Builders Michael and Thomas Bailey have been disqualified from acting as company directors for seven years after the High Court yesterday found they were guilty of "particularly serious" misconduct and fraud.
However the owners of the Bovale construction group, based in Batterstown, Co Meath, are to ask the court on January 20th to limit the orders against them so they can continue to deal with the State-owned National Asset Management Agency (Nama), which the brothers want to fund their UK and Irish projects.
The ruling yesterday by Ms Justice Mary Finlay Geoghegan referred to the brothers' "particularly serious" misconduct involving "systematic falsification" of books of account and a €6 million understatement of their gross remuneration in the two years' to June 1998.
The case against the brothers was taken by the Office of the Director of Corporate Enforcement (ODCE) in 2006 and had been delayed by appeals to the Supreme Court over aspects of the case.
In 2006, the brothers made the largest tax settlement ever published by the Revenue Commissioners when they paid €22.17 million in tax and penalties. Such settlements are only published when the taxpayers concerned has not made a qualifying voluntary disclosure.
There was no response to a request for a comment from the brothers. A spokesman for the ODCE said it welcomed the judgment.
The planning tribunal found that Michael Bailey (63) made corrupt payments to the former Fianna Fáil minister Ray Burke and the former Dublin planning official George Redmond. It also found that Michael and Tom Bailey (52) had obstructed the tribunal in its work.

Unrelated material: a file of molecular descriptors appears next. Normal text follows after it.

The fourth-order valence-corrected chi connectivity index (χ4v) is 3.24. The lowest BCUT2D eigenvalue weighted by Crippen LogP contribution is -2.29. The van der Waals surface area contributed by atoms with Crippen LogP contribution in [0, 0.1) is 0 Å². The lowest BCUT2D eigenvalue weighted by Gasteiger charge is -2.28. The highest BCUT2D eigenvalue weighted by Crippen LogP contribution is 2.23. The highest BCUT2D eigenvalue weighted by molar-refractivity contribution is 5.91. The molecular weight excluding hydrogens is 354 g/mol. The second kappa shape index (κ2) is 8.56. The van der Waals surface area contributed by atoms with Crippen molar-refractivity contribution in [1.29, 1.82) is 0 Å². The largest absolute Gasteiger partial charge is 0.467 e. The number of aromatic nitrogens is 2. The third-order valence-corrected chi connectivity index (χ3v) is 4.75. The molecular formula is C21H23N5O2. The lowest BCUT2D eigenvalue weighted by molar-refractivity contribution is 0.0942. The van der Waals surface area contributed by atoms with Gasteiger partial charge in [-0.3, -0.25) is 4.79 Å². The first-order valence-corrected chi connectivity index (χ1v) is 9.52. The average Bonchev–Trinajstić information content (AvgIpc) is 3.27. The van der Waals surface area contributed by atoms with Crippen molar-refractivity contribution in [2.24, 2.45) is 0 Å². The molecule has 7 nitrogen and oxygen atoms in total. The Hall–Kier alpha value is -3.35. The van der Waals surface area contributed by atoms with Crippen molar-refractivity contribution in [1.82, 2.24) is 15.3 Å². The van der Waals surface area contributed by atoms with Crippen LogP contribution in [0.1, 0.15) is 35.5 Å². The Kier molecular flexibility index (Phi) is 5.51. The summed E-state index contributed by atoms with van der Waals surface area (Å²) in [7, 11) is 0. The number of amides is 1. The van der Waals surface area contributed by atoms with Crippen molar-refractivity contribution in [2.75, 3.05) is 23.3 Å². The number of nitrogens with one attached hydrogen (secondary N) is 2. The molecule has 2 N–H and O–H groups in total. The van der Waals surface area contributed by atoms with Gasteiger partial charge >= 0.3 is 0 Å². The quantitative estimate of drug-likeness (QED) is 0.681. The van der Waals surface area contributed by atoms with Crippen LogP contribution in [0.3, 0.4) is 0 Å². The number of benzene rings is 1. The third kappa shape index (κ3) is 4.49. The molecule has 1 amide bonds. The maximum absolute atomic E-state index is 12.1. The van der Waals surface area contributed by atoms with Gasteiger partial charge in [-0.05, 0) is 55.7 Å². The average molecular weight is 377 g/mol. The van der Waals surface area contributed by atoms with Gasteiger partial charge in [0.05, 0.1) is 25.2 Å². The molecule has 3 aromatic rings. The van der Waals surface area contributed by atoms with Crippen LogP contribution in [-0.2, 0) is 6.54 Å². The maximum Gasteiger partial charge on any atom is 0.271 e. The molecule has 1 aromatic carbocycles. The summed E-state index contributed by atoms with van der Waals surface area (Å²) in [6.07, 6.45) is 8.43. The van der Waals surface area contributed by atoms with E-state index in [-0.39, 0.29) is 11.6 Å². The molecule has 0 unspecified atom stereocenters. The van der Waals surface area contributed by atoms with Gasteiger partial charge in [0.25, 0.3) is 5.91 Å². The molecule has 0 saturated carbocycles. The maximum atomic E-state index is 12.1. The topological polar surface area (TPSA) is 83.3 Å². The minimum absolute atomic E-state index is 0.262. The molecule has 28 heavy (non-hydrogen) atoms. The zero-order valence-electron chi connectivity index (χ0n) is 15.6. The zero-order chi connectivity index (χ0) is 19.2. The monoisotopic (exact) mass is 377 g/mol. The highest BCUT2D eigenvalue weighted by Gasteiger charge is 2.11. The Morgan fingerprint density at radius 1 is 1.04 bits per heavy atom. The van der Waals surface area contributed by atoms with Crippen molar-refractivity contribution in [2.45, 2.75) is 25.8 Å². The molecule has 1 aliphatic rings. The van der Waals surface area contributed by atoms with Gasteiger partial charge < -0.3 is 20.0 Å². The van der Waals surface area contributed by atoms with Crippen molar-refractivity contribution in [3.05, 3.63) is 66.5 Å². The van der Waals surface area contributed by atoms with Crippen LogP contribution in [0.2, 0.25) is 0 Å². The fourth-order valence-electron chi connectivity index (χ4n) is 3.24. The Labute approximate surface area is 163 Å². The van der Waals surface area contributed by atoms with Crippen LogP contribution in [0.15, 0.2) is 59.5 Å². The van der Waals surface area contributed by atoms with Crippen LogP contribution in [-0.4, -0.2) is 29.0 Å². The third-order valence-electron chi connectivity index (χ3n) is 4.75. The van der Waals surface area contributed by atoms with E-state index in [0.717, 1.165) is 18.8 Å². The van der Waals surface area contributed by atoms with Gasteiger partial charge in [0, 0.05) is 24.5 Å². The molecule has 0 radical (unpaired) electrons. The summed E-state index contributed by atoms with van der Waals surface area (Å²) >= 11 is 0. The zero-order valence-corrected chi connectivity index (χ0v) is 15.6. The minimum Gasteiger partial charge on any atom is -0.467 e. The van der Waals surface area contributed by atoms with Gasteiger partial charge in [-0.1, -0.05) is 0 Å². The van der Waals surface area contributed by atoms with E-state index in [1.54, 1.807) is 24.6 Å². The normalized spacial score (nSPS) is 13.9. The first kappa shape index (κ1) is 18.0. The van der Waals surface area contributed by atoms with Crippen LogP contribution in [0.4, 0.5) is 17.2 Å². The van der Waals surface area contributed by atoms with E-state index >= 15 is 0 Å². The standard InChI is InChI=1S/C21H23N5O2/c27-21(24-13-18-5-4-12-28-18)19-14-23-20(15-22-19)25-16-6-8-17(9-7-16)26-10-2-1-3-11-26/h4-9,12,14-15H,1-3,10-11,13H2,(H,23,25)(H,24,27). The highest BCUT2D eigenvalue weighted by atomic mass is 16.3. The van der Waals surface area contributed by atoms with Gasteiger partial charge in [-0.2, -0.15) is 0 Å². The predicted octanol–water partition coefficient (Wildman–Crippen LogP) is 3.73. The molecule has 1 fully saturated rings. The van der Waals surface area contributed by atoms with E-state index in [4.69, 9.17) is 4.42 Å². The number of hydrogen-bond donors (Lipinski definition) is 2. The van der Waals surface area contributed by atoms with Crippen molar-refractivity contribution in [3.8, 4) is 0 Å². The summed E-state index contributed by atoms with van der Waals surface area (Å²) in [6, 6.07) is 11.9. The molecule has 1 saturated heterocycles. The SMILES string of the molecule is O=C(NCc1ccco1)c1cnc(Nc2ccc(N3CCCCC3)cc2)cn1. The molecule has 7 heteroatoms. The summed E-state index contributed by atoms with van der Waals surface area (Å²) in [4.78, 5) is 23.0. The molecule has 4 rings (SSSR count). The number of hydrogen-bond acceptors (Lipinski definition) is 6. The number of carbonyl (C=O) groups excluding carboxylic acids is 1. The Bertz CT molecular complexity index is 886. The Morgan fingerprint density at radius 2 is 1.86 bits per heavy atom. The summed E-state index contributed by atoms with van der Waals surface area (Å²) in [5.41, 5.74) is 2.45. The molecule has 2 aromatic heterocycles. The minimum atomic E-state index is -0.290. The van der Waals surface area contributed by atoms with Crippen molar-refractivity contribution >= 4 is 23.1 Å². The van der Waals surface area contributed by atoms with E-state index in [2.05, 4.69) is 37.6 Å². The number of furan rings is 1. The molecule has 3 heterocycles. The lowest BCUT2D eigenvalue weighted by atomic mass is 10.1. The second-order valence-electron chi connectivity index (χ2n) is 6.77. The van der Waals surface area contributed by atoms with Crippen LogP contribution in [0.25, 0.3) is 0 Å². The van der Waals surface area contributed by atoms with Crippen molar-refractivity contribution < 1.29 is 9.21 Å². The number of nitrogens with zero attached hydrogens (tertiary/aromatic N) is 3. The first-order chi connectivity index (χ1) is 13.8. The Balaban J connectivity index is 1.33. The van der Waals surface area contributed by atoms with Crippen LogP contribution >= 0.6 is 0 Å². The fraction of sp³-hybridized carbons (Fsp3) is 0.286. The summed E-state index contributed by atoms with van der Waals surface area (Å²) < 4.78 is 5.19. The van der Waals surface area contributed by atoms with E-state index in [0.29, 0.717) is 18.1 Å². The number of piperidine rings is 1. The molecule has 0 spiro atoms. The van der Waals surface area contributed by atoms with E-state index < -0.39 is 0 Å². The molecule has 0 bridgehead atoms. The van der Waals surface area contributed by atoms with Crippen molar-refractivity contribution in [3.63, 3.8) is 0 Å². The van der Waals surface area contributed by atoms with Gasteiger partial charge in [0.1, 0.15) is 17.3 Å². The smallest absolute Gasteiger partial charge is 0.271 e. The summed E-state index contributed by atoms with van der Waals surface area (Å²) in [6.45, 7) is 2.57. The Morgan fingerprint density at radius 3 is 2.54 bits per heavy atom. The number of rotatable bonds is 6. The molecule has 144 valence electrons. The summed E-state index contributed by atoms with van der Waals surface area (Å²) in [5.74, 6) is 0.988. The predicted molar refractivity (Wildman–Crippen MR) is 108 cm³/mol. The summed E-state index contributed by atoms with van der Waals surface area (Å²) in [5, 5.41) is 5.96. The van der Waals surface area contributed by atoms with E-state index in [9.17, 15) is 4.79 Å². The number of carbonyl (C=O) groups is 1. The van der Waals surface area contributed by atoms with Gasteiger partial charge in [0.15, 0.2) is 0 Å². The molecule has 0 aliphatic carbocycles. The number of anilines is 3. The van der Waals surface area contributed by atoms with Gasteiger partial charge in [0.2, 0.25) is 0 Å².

As part of the evidence against the brothers that led to yesterday’s judgment, PricewaterhouseCoopers examined the Bovale books , with a managing partner of the financial firm saying that during his 35-year career in Irish public accounting, he had never encountered such a failure to maintain proper books and records.
Established in 1983, Bovale Developments was one of Ireland’s largest house-building operations.
Loans to the business were moved to Nama after the economic crash and recent accounts indicate the brothers are trying to negotiate ongoing financial support from the State agency in order to keep their business from collapsing both in this jurisdiction and the UK.
The UK business had accumulated losses of €54.7 million at the end of September 2012.